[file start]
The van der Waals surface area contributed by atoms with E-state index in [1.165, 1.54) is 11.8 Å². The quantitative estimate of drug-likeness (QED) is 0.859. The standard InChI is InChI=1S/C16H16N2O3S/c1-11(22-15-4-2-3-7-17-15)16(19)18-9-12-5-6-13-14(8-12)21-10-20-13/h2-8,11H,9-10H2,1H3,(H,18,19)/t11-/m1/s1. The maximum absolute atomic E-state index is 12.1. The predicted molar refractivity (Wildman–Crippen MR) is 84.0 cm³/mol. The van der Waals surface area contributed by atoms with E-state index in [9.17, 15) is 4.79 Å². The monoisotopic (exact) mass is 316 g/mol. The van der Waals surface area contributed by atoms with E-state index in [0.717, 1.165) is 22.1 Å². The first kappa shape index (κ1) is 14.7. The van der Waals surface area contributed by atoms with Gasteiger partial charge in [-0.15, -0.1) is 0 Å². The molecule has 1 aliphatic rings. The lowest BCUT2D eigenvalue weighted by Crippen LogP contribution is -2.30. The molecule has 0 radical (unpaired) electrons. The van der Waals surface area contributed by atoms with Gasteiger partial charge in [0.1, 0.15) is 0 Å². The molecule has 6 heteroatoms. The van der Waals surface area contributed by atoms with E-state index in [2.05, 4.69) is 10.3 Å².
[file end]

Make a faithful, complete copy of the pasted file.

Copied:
The van der Waals surface area contributed by atoms with E-state index in [1.165, 1.54) is 11.8 Å². The quantitative estimate of drug-likeness (QED) is 0.859. The standard InChI is InChI=1S/C16H16N2O3S/c1-11(22-15-4-2-3-7-17-15)16(19)18-9-12-5-6-13-14(8-12)21-10-20-13/h2-8,11H,9-10H2,1H3,(H,18,19)/t11-/m1/s1. The maximum absolute atomic E-state index is 12.1. The predicted molar refractivity (Wildman–Crippen MR) is 84.0 cm³/mol. The van der Waals surface area contributed by atoms with E-state index in [9.17, 15) is 4.79 Å². The monoisotopic (exact) mass is 316 g/mol. The van der Waals surface area contributed by atoms with E-state index in [0.717, 1.165) is 22.1 Å². The first kappa shape index (κ1) is 14.7. The van der Waals surface area contributed by atoms with Gasteiger partial charge in [-0.15, -0.1) is 0 Å². The molecule has 1 aliphatic rings. The lowest BCUT2D eigenvalue weighted by Crippen LogP contribution is -2.30. The molecule has 0 radical (unpaired) electrons. The van der Waals surface area contributed by atoms with Gasteiger partial charge in [0.1, 0.15) is 0 Å². The molecule has 6 heteroatoms. The van der Waals surface area contributed by atoms with E-state index in [2.05, 4.69) is 10.3 Å².